Happy New Year, everyone! I know it's been quite awhile since I last posted - we've just been living life and enjoying every minute. It's been SO WONDERFUL not having to worry about surgeries or appointments and just letting Will be a kid!! Today, however, is a very special day - it is the one year mark since Will's first surgery, which was to repair his lip, nose and one side of his gums.

I cannot believe it's been a year, and I don't think I will every forget the anxiety and overwhelming amount of emotion I felt that day. I remember what I was wearing, I remember crying as I handed my sweet little man off to the nurses, I remember the view from the waiting room (being we sat there for almost 8 hours!!), I remember what I ate, I remember the knot in my stomach as it came time to go see him in recovery, and I remember the pure love and joy I felt the moment I laid eyes on him again and was able to get him back in my arms. I loved his first smile from day 1 and miss it everyday, but I sure do love his new smile too. How lucky are we to be given the chance to fall in love with TWO beautiful smiles?! Here he was the night before surgery, immediately post op in recovery, and now a year later. He's growing up so fast. Actually, too fast... slow down little dude!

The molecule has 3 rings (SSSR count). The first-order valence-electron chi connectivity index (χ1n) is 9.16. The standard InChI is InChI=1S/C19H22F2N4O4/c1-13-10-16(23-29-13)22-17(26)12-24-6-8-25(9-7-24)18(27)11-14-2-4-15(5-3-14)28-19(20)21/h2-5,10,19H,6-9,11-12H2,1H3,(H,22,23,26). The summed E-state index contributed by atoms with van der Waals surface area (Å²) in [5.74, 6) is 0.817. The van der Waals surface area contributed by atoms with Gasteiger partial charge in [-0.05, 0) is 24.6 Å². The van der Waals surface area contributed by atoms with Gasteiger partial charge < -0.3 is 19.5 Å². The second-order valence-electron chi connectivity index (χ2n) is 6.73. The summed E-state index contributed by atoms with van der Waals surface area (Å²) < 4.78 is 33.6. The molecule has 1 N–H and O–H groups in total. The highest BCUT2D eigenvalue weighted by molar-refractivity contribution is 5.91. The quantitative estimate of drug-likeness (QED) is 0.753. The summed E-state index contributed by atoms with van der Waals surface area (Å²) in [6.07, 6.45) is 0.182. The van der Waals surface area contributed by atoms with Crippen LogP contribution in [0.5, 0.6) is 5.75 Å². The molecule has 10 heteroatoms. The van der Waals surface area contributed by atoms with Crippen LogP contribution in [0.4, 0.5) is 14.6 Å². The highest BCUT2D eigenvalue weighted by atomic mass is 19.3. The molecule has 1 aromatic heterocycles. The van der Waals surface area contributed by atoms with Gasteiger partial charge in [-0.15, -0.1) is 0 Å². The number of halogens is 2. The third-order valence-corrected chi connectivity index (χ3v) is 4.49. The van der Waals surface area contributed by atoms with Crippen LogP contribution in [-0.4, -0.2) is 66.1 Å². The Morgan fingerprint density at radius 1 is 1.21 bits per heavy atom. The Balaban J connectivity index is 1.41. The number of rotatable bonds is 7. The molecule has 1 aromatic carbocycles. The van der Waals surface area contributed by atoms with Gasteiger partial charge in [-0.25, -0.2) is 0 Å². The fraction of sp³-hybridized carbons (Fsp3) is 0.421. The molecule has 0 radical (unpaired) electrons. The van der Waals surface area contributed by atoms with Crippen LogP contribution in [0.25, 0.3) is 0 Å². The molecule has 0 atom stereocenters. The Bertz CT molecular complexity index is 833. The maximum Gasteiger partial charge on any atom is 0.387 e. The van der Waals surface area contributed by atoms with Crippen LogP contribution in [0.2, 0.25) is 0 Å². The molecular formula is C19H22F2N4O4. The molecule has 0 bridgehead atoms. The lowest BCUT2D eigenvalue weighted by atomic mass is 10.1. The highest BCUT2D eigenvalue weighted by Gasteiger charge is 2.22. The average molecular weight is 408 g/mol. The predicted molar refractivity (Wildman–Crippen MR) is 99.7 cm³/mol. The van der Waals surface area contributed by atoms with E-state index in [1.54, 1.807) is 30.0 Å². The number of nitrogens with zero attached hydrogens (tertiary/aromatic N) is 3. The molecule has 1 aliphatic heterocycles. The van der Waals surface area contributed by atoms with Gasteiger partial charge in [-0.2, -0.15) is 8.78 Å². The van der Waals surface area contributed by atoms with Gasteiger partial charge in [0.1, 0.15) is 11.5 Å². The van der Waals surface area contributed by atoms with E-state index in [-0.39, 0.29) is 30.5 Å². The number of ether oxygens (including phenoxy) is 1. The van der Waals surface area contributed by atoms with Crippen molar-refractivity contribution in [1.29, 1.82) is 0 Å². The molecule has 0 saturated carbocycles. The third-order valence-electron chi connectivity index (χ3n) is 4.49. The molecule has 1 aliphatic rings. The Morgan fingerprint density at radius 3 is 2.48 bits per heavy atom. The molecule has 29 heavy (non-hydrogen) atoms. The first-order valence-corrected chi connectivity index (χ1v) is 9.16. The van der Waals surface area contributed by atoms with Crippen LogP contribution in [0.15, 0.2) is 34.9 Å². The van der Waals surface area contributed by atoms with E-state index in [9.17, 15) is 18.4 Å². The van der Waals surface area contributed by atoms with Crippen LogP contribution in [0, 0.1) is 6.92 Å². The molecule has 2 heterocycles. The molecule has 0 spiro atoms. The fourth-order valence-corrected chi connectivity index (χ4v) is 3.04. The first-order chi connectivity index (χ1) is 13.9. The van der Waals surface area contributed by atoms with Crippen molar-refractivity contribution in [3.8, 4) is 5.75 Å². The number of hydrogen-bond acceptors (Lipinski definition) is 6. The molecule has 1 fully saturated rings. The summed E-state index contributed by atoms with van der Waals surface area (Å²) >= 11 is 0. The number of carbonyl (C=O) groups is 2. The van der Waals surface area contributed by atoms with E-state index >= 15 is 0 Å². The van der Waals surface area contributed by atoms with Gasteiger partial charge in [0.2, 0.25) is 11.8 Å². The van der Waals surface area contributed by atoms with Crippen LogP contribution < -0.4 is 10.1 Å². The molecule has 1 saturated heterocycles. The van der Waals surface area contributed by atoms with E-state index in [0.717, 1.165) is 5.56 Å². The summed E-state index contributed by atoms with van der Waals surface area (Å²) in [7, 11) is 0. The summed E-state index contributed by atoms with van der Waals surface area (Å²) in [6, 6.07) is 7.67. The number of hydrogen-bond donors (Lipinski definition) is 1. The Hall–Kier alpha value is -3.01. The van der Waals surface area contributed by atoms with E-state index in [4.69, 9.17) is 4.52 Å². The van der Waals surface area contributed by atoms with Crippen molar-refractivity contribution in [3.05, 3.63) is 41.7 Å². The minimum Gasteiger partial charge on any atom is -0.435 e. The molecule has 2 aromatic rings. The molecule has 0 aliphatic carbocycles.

Looking back on the year, it really is amazing what we've been through. It was tough at times (in fact, SUPER tough at times), but mostly it was wonderful, fulfilling and inspiring. Will's journey has turned me into a better person. Last year, not only did I learn and grow as a mom, but I grew personally as well. I found a calling: I got super active in the cleft community and became very passionate about helping other cleft families. I teamed up with another awesome cleft mom, Dara Smith, and together we launched Cleftopedia, which is a comprehensive resource for new cleft parents that took off from the start and continues to grow at a ridiculously amazing pace. Through Cleftopedia, I've had the fortune to partner with a number of wonderful cleft organizations to help spread awareness and support as many families as possible. I've been contacted by other cleft moms in need and helped them find care and information, even in other countries where they don't have the resources we do here in the US. I became an admin on an incredible international support group for cleft parents on Facebook called Cleft Mom Support, where I am able to provide support and advice to cleft moms and dads each and every day. We held a fundraiser for Will's first birthday and raised over $1700 for two of our favorite cleft organizations thanks to our incredibly generous family and friends. Sound like a lot? It has been... and I've been loving every minute of it!